The Jo Spence Memorial Library: Terry Dennett Collection
Resumen / Sinópsis
Jo Spence (1934-1992) was a photographer and artist, well known for her work on the family album, photo therapy and collective photography.
Podcast: Jo Spence Archive and Memorial library workshop – Over Birkbeck Arts Week 2017 the History and Theory of Photography Research Centre hosted a workshop on the Jo Spence Archive and Memorial Library. During this event, Dr Patrizia di Bello spoke about the archive as ‘feminist family album’, and Professsor Steve Edwards reflected on British documentary in the 1970s. You can listen to recordings of both talks here.
Jo Spence’s legacy is not only as a photographer but also as a writer who overcame her fears of revealing her class origins and being ‘found out’ to be able to represent her ideas and tell her own story. This article, Stand in Contradiction, Write or be written off: Jo Spence, autobiography and archivelooks at the lasting impact of her life and work making connections between her inspiring autobiography Putting Myself in the Picture, her desire to take power over her own representation and a library of books which she collected in her lifetime.
About the collection
A collection of material previously kept by the Jo Spence Memorial Archive on Upper Street has been generously donated to Birkbeck’s History and Theory of Photography Research Centre.
Throughout her life and career as a photographer Jo Spence defied simple categorisation, working in a way which did not fit with conventional photography histories. When discussing her work and her attempts to document it through written work she stated:
I want this to stand in contradiction to the usual ‘history of photography’ approach, which carefully arranges photographers in schools and genres, assumes that mostly we work alone, and perpetuates various myths about creativity, rather than acknowledging that we are positioned within a cultural and economic network of relationships. Although some photographers assume a practice and then stay rigidly, and quite happily, within it and others shift their practice gradually across time, there are many like myself who inhabit several different practices in the same period.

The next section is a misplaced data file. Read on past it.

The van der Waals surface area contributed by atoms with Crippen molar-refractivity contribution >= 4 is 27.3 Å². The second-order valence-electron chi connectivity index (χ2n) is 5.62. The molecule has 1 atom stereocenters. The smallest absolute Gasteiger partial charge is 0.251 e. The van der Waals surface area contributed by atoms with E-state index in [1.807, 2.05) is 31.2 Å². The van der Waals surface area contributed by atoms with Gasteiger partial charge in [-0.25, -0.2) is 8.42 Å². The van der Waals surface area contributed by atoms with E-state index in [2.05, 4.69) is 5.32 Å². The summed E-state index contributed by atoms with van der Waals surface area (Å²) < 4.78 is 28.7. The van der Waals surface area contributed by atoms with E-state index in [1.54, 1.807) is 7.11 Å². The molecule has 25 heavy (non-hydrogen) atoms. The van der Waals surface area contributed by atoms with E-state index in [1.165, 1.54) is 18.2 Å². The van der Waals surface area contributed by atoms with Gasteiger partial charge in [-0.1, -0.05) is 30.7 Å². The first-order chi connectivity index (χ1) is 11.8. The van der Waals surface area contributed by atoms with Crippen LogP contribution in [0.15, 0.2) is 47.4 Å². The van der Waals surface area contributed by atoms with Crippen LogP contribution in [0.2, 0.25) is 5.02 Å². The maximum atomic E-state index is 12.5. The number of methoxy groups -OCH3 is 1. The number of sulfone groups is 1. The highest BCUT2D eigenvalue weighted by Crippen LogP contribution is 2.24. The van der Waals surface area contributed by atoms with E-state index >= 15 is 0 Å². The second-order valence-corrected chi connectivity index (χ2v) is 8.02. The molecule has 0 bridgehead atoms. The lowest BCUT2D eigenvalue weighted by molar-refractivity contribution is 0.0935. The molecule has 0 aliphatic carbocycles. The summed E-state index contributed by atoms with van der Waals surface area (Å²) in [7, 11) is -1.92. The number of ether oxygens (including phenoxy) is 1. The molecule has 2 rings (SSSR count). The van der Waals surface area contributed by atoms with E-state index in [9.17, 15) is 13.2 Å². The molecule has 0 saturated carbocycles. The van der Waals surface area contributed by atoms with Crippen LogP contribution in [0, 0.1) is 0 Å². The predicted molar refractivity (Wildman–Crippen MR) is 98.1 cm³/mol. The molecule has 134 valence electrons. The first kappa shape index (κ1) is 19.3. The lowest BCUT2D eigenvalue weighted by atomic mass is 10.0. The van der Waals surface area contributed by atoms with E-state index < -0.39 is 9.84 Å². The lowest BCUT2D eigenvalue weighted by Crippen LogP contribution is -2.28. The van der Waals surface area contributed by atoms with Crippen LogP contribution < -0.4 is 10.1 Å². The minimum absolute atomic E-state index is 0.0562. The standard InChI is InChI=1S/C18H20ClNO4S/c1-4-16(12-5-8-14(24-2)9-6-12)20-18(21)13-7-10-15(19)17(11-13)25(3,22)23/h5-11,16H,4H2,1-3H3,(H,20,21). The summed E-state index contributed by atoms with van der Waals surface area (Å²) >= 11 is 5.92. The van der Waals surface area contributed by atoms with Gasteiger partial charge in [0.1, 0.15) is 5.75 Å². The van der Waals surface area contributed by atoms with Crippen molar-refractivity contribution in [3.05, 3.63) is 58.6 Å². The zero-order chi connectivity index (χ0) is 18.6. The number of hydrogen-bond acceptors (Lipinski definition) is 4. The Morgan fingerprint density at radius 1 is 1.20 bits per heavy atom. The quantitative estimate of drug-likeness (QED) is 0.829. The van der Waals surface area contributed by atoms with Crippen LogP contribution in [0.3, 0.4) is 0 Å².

The books and other materials in this collection reflect the diversity of interest and practice which characterised Spence’s photography and life. Her interest in different forms of photography, in visual culture, gender representation, in fairy tale mythologies, in personal histories, in health, in working with collectives and communities and her battle with cancer are represented here. These themes weave through the collection creating patterns and connections which lead towards a whole picture of an individual’s engaged and committed process.
The collection includes boxes of visual reference material, such as cartoons cut out from newspapers and magazines, greetings cards and photographs taken as references for her work. These boxes contain an insight into the artists working methods as well as providing a valuable resource of popular culture of the time she was working in the 1970s, 80s and early 90s.
In the 1970s Spence collaborated with other women in the Hackney Flashers collective and her interest in community photography projects is reflected in books in the collection relating to community, education and photography.
Having worked as a photographer for much of her life Spence studied at the Polytechnic of Central London as a mature student in her forties. She rebelled against the “power-based institutional framework”, and again worked in a collective, The Polysnappers, with fellow students. They worked with dolls to explore questions of the family, fantasy and gender roles.
Working with memory and childhood photographs, Spence collaborated with Rosy Martin on photo therapy to revisit and restage crucial parts of their lives and development in an empowering way. The collection includes props such as dolls, masks and shoes used in this and other photographic work, in which Spence used props and outfits to recreate a scene or explore aspects of herself.
The collection of books, magazines and pamphlets represent a life time of gathering books reflecting Spence and her former partner Terry Dennett’s interests and biographies and create a useful resource for students with wide ranges of interests.
For example the collection provides an insight into 1970s and 1980s popular and visual culture and the politics of the period with a wide range of contemporary and campaign group material. The collection also includes technical photography manuals from the early 1900s onwards, and a large number of art and photography books and catalogues.
Terry Dennett worked as a scientific photographer and also developed community photography projects working with children. He met Jo Spence when visiting the Children’s Rights Workshop in 1973. They soon began working collaboratively. Dennett worked with Spence on many projects including developing community projects as part of the Photography Workshop, ‘Remodelling Photo History’, an investigation into the way photography interacts with society, and ‘The Final Project’ which dealt with her mortality in Spence’s last few years of life.
After Spence’s death in 1992 Dennett acted as curator of the Jo Spence Memorial Archive. He took care of Spence’s work and developed an archive of her research and papers, also collecting new material that was generated about her life and work in order to make an ever evolving resource available for students and researchers.
The collection here includes material relating to Dennett’s research into economic crisis and the labour movement which he has developed into a photography project; ‘Crisis’. It also includes an incredible resource of books on the science of photography, relating to Dennett’s research into developing alternative darkroom techniques which also forms part of the collection.